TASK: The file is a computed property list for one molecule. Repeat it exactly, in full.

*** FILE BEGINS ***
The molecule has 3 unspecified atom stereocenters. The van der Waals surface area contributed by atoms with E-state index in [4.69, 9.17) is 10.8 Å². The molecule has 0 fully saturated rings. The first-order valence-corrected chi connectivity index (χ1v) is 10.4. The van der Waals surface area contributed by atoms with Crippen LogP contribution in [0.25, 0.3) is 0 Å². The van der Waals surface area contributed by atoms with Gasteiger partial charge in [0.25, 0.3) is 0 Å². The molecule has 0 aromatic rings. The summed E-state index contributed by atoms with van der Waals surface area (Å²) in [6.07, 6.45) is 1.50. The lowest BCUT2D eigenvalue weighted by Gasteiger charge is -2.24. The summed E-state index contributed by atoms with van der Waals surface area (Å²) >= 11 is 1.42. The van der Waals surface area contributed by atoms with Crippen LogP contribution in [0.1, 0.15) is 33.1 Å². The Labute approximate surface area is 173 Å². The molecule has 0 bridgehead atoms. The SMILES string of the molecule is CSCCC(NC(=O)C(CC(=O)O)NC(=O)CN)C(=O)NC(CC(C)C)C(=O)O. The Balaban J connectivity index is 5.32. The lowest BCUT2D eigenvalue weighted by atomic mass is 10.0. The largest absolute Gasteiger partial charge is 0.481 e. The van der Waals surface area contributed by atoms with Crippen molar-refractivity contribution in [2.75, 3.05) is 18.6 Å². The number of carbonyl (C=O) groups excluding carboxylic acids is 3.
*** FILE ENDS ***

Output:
The molecule has 3 unspecified atom stereocenters. The van der Waals surface area contributed by atoms with E-state index in [4.69, 9.17) is 10.8 Å². The molecule has 0 fully saturated rings. The first-order valence-corrected chi connectivity index (χ1v) is 10.4. The van der Waals surface area contributed by atoms with Crippen LogP contribution in [0.25, 0.3) is 0 Å². The van der Waals surface area contributed by atoms with Gasteiger partial charge in [0.25, 0.3) is 0 Å². The molecule has 0 aromatic rings. The summed E-state index contributed by atoms with van der Waals surface area (Å²) in [6.07, 6.45) is 1.50. The lowest BCUT2D eigenvalue weighted by Gasteiger charge is -2.24. The summed E-state index contributed by atoms with van der Waals surface area (Å²) >= 11 is 1.42. The van der Waals surface area contributed by atoms with Crippen LogP contribution in [0.1, 0.15) is 33.1 Å². The Labute approximate surface area is 173 Å². The molecule has 0 bridgehead atoms. The SMILES string of the molecule is CSCCC(NC(=O)C(CC(=O)O)NC(=O)CN)C(=O)NC(CC(C)C)C(=O)O. The Balaban J connectivity index is 5.32. The lowest BCUT2D eigenvalue weighted by atomic mass is 10.0. The largest absolute Gasteiger partial charge is 0.481 e. The van der Waals surface area contributed by atoms with Crippen molar-refractivity contribution in [2.75, 3.05) is 18.6 Å². The number of carbonyl (C=O) groups excluding carboxylic acids is 3.